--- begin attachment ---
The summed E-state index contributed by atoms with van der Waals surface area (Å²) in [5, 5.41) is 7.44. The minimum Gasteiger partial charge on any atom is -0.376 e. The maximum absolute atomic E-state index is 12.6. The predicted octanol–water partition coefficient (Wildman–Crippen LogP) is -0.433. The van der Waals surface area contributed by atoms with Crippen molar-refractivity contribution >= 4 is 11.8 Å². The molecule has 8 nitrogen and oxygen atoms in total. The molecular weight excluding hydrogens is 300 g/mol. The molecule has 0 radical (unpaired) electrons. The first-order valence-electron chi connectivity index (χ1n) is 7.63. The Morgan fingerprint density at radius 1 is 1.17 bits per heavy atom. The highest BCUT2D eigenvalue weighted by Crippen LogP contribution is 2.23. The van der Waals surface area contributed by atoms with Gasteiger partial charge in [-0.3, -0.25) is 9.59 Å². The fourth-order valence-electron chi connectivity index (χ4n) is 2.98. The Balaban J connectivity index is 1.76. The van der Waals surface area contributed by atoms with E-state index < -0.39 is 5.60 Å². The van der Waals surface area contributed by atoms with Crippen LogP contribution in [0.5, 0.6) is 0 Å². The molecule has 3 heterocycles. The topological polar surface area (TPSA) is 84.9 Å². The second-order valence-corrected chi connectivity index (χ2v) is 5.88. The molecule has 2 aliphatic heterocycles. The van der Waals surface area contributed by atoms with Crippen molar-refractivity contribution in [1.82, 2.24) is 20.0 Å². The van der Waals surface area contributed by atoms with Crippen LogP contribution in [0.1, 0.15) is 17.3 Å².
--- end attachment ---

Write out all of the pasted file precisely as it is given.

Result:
The summed E-state index contributed by atoms with van der Waals surface area (Å²) in [5, 5.41) is 7.44. The minimum Gasteiger partial charge on any atom is -0.376 e. The maximum absolute atomic E-state index is 12.6. The predicted octanol–water partition coefficient (Wildman–Crippen LogP) is -0.433. The van der Waals surface area contributed by atoms with Crippen molar-refractivity contribution >= 4 is 11.8 Å². The molecule has 8 nitrogen and oxygen atoms in total. The molecular weight excluding hydrogens is 300 g/mol. The molecule has 0 radical (unpaired) electrons. The first-order valence-electron chi connectivity index (χ1n) is 7.63. The Morgan fingerprint density at radius 1 is 1.17 bits per heavy atom. The highest BCUT2D eigenvalue weighted by Crippen LogP contribution is 2.23. The van der Waals surface area contributed by atoms with Gasteiger partial charge in [-0.3, -0.25) is 9.59 Å². The fourth-order valence-electron chi connectivity index (χ4n) is 2.98. The Balaban J connectivity index is 1.76. The van der Waals surface area contributed by atoms with E-state index < -0.39 is 5.60 Å². The van der Waals surface area contributed by atoms with Crippen LogP contribution in [0.5, 0.6) is 0 Å². The molecule has 3 heterocycles. The topological polar surface area (TPSA) is 84.9 Å². The second-order valence-corrected chi connectivity index (χ2v) is 5.88. The molecule has 2 aliphatic heterocycles. The van der Waals surface area contributed by atoms with Crippen molar-refractivity contribution in [1.82, 2.24) is 20.0 Å². The van der Waals surface area contributed by atoms with Crippen LogP contribution in [0.1, 0.15) is 17.3 Å².